Live Writer is Amazing (Now)

When I first tried Live Writer a while back it was ‘OK’ but just ‘OK’. It did most of the things that other posting apps did but it did not blow me away. I just downloaded it today after being reminded about it in Christophe’s post today. Wow. They did a lot of work on this application. One of the things I like the best is that it has a Web Layout view that obviously goes up to your provider and gets your template layout and sizes the editing page to match the settings of your blog. It also does the things you would expect like grabbing your categories and doing things like spell check and other formatting. It also does a good job of making image insertions easy. It has built in defaults for auto-thumbnailing your images but also makes it easy to save your preferences as the new default. It also provides an addin model so you can extend the functionality of the tool. Addins include adding custom “BlogThis” extensions to various browsers (as you would expect) but also to tools like Visual Studio (making it easier to blog your code directly from VS.) Others include an addin that makes it easy to post links to items in SkyDrive , insert streaming Sliverlight applications or link to Flickr pages. Nice Work Team! Check out the Writer Team Blog for the scoop .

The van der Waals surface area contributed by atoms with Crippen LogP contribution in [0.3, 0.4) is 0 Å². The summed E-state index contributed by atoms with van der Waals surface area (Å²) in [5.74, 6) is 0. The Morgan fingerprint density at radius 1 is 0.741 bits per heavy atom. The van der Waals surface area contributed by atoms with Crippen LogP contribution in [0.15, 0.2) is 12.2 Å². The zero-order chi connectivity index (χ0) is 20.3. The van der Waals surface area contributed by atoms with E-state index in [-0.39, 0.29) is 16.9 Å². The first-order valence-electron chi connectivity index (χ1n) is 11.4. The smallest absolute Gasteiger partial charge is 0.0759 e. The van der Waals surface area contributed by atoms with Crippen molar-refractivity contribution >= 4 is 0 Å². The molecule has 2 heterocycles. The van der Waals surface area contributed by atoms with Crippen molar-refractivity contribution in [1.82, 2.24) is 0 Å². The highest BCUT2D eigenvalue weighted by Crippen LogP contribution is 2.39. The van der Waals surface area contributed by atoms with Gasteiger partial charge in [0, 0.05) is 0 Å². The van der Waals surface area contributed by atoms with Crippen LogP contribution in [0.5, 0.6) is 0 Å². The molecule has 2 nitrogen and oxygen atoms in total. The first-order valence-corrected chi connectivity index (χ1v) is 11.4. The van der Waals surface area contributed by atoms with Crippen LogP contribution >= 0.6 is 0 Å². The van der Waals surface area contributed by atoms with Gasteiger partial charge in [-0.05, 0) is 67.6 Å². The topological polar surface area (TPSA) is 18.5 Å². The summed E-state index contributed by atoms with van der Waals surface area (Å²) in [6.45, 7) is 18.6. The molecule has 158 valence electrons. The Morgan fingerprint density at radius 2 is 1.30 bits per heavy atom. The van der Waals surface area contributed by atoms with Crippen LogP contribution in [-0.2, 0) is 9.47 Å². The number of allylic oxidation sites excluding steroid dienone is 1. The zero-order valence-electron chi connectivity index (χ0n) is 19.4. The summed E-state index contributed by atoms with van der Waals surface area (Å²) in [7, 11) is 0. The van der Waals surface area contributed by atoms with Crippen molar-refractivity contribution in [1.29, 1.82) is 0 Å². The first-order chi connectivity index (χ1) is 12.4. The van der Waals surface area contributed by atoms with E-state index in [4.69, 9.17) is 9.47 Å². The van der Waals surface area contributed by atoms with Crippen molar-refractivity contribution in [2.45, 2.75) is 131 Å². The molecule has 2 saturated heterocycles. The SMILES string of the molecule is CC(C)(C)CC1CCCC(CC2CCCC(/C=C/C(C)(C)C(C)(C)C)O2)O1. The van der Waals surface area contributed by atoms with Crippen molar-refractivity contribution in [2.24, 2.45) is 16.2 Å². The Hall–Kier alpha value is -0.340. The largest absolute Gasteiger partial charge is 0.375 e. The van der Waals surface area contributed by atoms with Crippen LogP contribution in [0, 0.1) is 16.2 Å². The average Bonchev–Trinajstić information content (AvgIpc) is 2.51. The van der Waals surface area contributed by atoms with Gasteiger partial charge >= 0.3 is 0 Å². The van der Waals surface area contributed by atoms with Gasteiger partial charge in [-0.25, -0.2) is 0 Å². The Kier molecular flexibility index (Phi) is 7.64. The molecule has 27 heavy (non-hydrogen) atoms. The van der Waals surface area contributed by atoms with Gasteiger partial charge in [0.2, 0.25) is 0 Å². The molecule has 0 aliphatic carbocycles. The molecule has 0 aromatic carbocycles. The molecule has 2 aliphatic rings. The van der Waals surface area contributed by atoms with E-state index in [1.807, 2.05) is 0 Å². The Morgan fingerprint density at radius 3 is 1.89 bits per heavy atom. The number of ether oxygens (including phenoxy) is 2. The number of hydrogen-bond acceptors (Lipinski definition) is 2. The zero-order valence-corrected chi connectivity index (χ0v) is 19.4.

The Rest of the Man Cage

Some people asked about the Man Cage. Here it is in full context. You can see that it goes all the way up the first flight. The last thing you want is bears on the roof! This picture also shows how the building is up on pilings so there is a lot of room under the building where someone on the stairs cannot see.